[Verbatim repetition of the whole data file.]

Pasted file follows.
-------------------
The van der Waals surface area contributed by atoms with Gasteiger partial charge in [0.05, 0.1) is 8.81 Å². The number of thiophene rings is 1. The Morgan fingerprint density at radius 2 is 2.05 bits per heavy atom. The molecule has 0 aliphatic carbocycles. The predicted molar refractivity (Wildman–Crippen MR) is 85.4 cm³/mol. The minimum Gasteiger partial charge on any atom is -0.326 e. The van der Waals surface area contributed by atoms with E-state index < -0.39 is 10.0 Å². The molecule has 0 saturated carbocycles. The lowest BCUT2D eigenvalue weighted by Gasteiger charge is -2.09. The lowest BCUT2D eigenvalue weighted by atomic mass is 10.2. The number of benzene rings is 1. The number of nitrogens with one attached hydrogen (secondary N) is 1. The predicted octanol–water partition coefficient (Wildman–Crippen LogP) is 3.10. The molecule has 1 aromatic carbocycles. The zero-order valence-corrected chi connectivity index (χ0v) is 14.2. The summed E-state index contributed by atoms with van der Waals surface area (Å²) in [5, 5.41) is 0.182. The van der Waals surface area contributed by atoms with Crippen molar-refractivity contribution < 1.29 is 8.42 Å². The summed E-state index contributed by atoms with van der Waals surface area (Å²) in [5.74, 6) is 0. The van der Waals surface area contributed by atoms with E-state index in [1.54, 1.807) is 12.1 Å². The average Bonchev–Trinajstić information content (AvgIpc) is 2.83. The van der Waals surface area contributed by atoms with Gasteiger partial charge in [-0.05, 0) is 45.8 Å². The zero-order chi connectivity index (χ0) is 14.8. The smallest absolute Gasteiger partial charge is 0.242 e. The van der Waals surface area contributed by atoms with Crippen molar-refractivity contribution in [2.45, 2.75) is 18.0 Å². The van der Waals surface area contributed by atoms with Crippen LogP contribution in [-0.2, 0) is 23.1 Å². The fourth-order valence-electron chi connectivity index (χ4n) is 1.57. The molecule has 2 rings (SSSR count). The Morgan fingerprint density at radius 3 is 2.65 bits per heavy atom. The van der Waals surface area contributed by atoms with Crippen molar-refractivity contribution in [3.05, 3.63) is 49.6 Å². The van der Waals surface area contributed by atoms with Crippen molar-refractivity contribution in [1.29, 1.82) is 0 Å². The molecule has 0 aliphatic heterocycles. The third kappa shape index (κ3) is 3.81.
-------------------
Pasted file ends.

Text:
The van der Waals surface area contributed by atoms with Gasteiger partial charge in [0.05, 0.1) is 8.81 Å². The number of thiophene rings is 1. The Morgan fingerprint density at radius 2 is 2.05 bits per heavy atom. The molecule has 0 aliphatic carbocycles. The predicted molar refractivity (Wildman–Crippen MR) is 85.4 cm³/mol. The minimum Gasteiger partial charge on any atom is -0.326 e. The van der Waals surface area contributed by atoms with E-state index < -0.39 is 10.0 Å². The molecule has 0 saturated carbocycles. The lowest BCUT2D eigenvalue weighted by Gasteiger charge is -2.09. The lowest BCUT2D eigenvalue weighted by atomic mass is 10.2. The number of benzene rings is 1. The number of nitrogens with one attached hydrogen (secondary N) is 1. The predicted octanol–water partition coefficient (Wildman–Crippen LogP) is 3.10. The molecule has 1 aromatic carbocycles. The zero-order valence-corrected chi connectivity index (χ0v) is 14.2. The summed E-state index contributed by atoms with van der Waals surface area (Å²) in [5, 5.41) is 0.182. The van der Waals surface area contributed by atoms with Crippen molar-refractivity contribution < 1.29 is 8.42 Å². The summed E-state index contributed by atoms with van der Waals surface area (Å²) in [5.74, 6) is 0. The van der Waals surface area contributed by atoms with E-state index in [1.54, 1.807) is 12.1 Å². The average Bonchev–Trinajstić information content (AvgIpc) is 2.83. The van der Waals surface area contributed by atoms with Gasteiger partial charge in [-0.05, 0) is 45.8 Å². The zero-order chi connectivity index (χ0) is 14.8. The smallest absolute Gasteiger partial charge is 0.242 e. The van der Waals surface area contributed by atoms with Crippen molar-refractivity contribution in [2.45, 2.75) is 18.0 Å². The van der Waals surface area contributed by atoms with Crippen LogP contribution in [-0.2, 0) is 23.1 Å². The fourth-order valence-electron chi connectivity index (χ4n) is 1.57. The molecule has 2 rings (SSSR count). The Morgan fingerprint density at radius 3 is 2.65 bits per heavy atom. The van der Waals surface area contributed by atoms with Crippen molar-refractivity contribution in [3.05, 3.63) is 49.6 Å². The van der Waals surface area contributed by atoms with Crippen molar-refractivity contribution in [1.29, 1.82) is 0 Å². The molecule has 0 aliphatic heterocycles. The third kappa shape index (κ3) is 3.81.